Up at 3:30. Laundry’s in the dryer, Elihu’s bag is packed, including his carry-on, which is a large FAO Schwartz shopping bag from our summer trip to New York City. He’s bringing his Christmas gifts for his little brothers early, and one wouldn’t fit into the suitcase. I remind him several times that the book he’s brought to read is in the bag too – so when someone offers to stow the bag in the cabinets above his head, make sure to get the book out first. That’s all I can do. In the past, he’d most likely forget, and sit idle the whole trip, not wanting to make anyone get it down for him. This time, he’ll probably remember, he might even ask for help if he needs it. He’s getting older. He’s doing more for himself, but still, I advise, I remind, I worry…

I touch his soft, perfect face while he sleeps and behold this boy who’s fast changing… The other day he told me he really wanted to have a beard when he was older. Will a beard actually grow one day from his velvet-smooth cheeks? If I try, I can kind of imagine it, but secretly I’m a bit horrified. Yet is this not what parents aspire to? Raise our children to be healthy, happy autonomous adults who may live as they choose?  I’m far from ready. These days it seems he’s readier than I am. He’s been flying alone for four years. It’s no more eventful to him than a car ride to the grocery store. He’s smart, he’s funny and he’s got a natural savvy about life in general which far exceeds his years. But in the end, he is my little boy. And knowing that in a few hours he’ll be speeding through the sky away from me at hundreds of miles per hour, his plane becoming a mere speck in the sky… that thought has me feeling a little light-of-being, a little empty. It’s always in his leaving – and then again in his homecoming – in which I feel the passing of time most acutely.

But I’m excited for him. He is seeing his father at long last! And his baby brothers (for the most part I omit the word ‘half’ as a descriptor, depends on how equanimous I’m feeling at the moment). “They’re not babies” he reminds me. “It was a figure of speech, baby” I answer him. He smiles. We choose some paper to wrap their presents ahead of time. We finish, and they look nice. “I’d be happy to get one of these, wouldn’t you?” I ask him. Elihu waits for a minute. He’s looking down. For a second it looks like he’s thinking about something else. “Thanks,” he finally says, “I know this isn’t easy for you”. I tell him it’s all ok – I really am so happy for him – how excited I am too to know that his brothers will love the presents. He doesn’t stay in the sentiment long, it seems he believes me. All I can do is hope that he really does feel my support. He’s right. It’s not always easy, even now. But it does get easier. And knowing how excited he is helps motivate me to move past my own hurt.

He’s been hugging me a lot today, saying extra “I love yous”, getting ready in his heart to make the parting. To switch parents. We’re alternately easily frustrated with each other and needy of each other’s affection. It’s been just us for months now, and frankly, we could both use a little break from each other. And yet…

I move around the house getting ready. The kitchen cabinet handles are sticky with his clementine-wet hands. I see the charge lights on his toy helicopters blinking, ready. His drawing paper is out and waiting for a new bird sketch… signs of a nine year old boy living here. One minute they’re parts of the house as usual, the next, they’re strange, ghost-like suggestions of the absence all around me. I try not to let my mother’s mind wander to that unspeakable, remote possibility that my son may not come back… I leave the sticky door handles to remind me of him, just in case. I scold myself for being so morbid. I remind myself to stay positive, to cancel those thoughts immediately… This trip is nothing new or remarkable, he’ll be fine. A parent has to let go eventually, right? Maybe our time in practice will help when the time really does come for him to move out. Maybe.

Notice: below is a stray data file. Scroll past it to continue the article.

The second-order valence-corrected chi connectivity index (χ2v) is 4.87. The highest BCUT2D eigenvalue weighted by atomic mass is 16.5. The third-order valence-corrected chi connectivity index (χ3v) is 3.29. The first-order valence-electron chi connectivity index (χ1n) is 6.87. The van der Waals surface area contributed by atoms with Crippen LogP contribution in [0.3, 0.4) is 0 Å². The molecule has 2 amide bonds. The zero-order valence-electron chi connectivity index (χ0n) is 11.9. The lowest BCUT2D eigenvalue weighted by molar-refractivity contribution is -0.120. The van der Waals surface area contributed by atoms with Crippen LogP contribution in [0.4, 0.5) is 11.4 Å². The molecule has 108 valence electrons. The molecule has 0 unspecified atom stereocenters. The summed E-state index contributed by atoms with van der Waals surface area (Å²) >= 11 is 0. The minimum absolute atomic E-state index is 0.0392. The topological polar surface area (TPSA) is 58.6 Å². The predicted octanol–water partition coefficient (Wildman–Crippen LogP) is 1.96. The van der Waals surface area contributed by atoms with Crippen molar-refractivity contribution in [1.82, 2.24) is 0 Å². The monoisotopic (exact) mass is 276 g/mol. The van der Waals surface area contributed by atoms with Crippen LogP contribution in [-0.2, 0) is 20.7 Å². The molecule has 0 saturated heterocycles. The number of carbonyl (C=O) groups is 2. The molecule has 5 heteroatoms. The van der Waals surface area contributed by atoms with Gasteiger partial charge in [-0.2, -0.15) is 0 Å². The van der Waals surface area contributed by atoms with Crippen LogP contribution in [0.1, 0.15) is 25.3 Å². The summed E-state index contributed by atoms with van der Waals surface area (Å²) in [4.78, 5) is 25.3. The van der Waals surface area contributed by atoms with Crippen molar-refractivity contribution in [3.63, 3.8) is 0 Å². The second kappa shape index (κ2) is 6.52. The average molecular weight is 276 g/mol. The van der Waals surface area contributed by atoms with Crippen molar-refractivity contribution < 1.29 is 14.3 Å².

I’ve just returned from the airport. It took a while for his Southwest flight to get going. The only person in the vast observation room at the Albany airport, I watched as the plane was de-iced, watched the plane taxi away and waited. And waited. Finally, as I began to despair that I must somehow have missed his plane take off, the morning sun crested over the hills just as his plane sped past, the wheels lifting off the ground precisely as the sun freed itself from the horizon. A movie moment. I watched it all the way as it got smaller and smaller… until it banked and headed west. Finally, the tiny dot was gone.

As I was leaving the garage I called his father to tell him Elihu was safely off. Strangely, we often talk for a while on these occasions. Fareed chats about things going on in his world, we catch each other up on our parents, we try to make sure we’re on the same page about Elihu. It’s all so strangely civil – more than civil actually, maybe, not sure if it’s the word, but it’s something close to friendly. In the past it’s thrown me off – it’s like I see a window to the man I used to love and share my life with, and it almost seems he’s still there, that this has all been a dream… But now, somehow, it’s easier. Easier to understand. After all, we both love our boy so.

I get home, have a snack. I smile to myself when I feel the sticky surfaces. I wipe them clean. I take a bath, and just as I get out and wrap myself in a towel, the phone rings. It’s Elihu, safe and sound. Father and son are together again and both so happy. And for now, I’m a free woman. Clean the house? Work out? Walk in the woods? Meditate? Go to hear some live jazz on the weekend? So much possibility! Wow. The sky is amazingly clear right now, I’d better fly while the flying’s good…